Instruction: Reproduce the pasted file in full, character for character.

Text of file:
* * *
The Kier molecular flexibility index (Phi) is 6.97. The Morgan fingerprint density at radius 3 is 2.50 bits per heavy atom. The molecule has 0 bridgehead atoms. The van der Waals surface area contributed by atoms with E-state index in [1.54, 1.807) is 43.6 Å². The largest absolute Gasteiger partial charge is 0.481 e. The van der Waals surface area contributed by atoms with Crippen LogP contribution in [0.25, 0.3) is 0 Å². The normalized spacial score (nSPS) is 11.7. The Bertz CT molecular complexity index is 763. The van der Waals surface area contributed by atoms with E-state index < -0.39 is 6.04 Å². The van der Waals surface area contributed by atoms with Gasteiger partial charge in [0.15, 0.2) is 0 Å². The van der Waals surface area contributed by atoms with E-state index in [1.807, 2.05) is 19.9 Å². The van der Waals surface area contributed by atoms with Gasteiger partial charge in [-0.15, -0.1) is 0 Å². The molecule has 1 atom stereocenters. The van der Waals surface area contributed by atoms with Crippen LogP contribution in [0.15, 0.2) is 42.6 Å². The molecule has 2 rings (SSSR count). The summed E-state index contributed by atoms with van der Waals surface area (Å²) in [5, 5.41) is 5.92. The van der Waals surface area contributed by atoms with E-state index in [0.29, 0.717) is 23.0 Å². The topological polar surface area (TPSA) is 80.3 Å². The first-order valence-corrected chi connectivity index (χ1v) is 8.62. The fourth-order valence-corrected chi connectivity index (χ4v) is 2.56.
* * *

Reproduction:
The Kier molecular flexibility index (Phi) is 6.97. The Morgan fingerprint density at radius 3 is 2.50 bits per heavy atom. The molecule has 0 bridgehead atoms. The van der Waals surface area contributed by atoms with E-state index in [1.54, 1.807) is 43.6 Å². The largest absolute Gasteiger partial charge is 0.481 e. The van der Waals surface area contributed by atoms with Crippen LogP contribution in [0.25, 0.3) is 0 Å². The normalized spacial score (nSPS) is 11.7. The Bertz CT molecular complexity index is 763. The van der Waals surface area contributed by atoms with E-state index < -0.39 is 6.04 Å². The van der Waals surface area contributed by atoms with Gasteiger partial charge in [0.15, 0.2) is 0 Å². The van der Waals surface area contributed by atoms with E-state index in [1.807, 2.05) is 19.9 Å². The van der Waals surface area contributed by atoms with Gasteiger partial charge in [-0.15, -0.1) is 0 Å². The molecule has 1 atom stereocenters. The van der Waals surface area contributed by atoms with Crippen LogP contribution in [0.15, 0.2) is 42.6 Å². The molecule has 2 rings (SSSR count). The summed E-state index contributed by atoms with van der Waals surface area (Å²) in [5, 5.41) is 5.92. The van der Waals surface area contributed by atoms with E-state index in [0.29, 0.717) is 23.0 Å². The topological polar surface area (TPSA) is 80.3 Å². The first-order valence-corrected chi connectivity index (χ1v) is 8.62. The fourth-order valence-corrected chi connectivity index (χ4v) is 2.56.